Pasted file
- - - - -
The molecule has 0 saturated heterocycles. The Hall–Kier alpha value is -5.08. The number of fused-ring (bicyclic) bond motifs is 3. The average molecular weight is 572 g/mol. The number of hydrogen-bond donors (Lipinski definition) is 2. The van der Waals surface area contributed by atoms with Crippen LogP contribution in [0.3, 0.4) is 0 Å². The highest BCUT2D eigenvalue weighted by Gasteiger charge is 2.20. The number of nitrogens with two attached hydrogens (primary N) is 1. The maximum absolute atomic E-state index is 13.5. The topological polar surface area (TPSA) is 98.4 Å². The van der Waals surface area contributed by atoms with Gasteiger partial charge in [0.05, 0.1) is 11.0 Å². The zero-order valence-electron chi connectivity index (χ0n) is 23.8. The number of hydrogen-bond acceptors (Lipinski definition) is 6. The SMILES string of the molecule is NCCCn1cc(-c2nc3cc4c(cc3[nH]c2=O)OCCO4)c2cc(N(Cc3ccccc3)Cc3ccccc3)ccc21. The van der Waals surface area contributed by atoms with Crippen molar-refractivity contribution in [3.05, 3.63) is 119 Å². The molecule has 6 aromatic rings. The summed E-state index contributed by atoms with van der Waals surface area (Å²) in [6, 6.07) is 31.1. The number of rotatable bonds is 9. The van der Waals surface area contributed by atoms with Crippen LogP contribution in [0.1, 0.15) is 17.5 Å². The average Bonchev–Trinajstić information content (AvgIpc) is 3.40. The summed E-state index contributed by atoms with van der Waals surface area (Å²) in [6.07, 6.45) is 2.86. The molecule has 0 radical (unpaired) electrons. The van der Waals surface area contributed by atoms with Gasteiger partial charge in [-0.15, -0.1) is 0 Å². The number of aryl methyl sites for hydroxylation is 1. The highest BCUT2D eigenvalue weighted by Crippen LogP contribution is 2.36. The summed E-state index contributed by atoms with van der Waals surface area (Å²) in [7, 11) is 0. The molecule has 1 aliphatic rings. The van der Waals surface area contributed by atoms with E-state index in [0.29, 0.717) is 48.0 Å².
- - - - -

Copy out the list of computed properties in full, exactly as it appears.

The molecule has 0 saturated heterocycles. The Hall–Kier alpha value is -5.08. The number of fused-ring (bicyclic) bond motifs is 3. The average molecular weight is 572 g/mol. The number of hydrogen-bond donors (Lipinski definition) is 2. The van der Waals surface area contributed by atoms with Crippen LogP contribution in [0.3, 0.4) is 0 Å². The highest BCUT2D eigenvalue weighted by Gasteiger charge is 2.20. The number of nitrogens with two attached hydrogens (primary N) is 1. The maximum absolute atomic E-state index is 13.5. The topological polar surface area (TPSA) is 98.4 Å². The van der Waals surface area contributed by atoms with Gasteiger partial charge in [0.05, 0.1) is 11.0 Å². The zero-order valence-electron chi connectivity index (χ0n) is 23.8. The number of hydrogen-bond acceptors (Lipinski definition) is 6. The SMILES string of the molecule is NCCCn1cc(-c2nc3cc4c(cc3[nH]c2=O)OCCO4)c2cc(N(Cc3ccccc3)Cc3ccccc3)ccc21. The van der Waals surface area contributed by atoms with Crippen molar-refractivity contribution in [3.05, 3.63) is 119 Å². The molecule has 6 aromatic rings. The summed E-state index contributed by atoms with van der Waals surface area (Å²) in [6, 6.07) is 31.1. The number of rotatable bonds is 9. The van der Waals surface area contributed by atoms with Crippen LogP contribution in [0.1, 0.15) is 17.5 Å². The average Bonchev–Trinajstić information content (AvgIpc) is 3.40. The summed E-state index contributed by atoms with van der Waals surface area (Å²) in [6.07, 6.45) is 2.86. The molecule has 0 radical (unpaired) electrons. The van der Waals surface area contributed by atoms with Gasteiger partial charge in [-0.15, -0.1) is 0 Å². The number of aryl methyl sites for hydroxylation is 1. The highest BCUT2D eigenvalue weighted by Crippen LogP contribution is 2.36. The summed E-state index contributed by atoms with van der Waals surface area (Å²) in [7, 11) is 0. The molecule has 1 aliphatic rings. The van der Waals surface area contributed by atoms with E-state index in [0.29, 0.717) is 48.0 Å².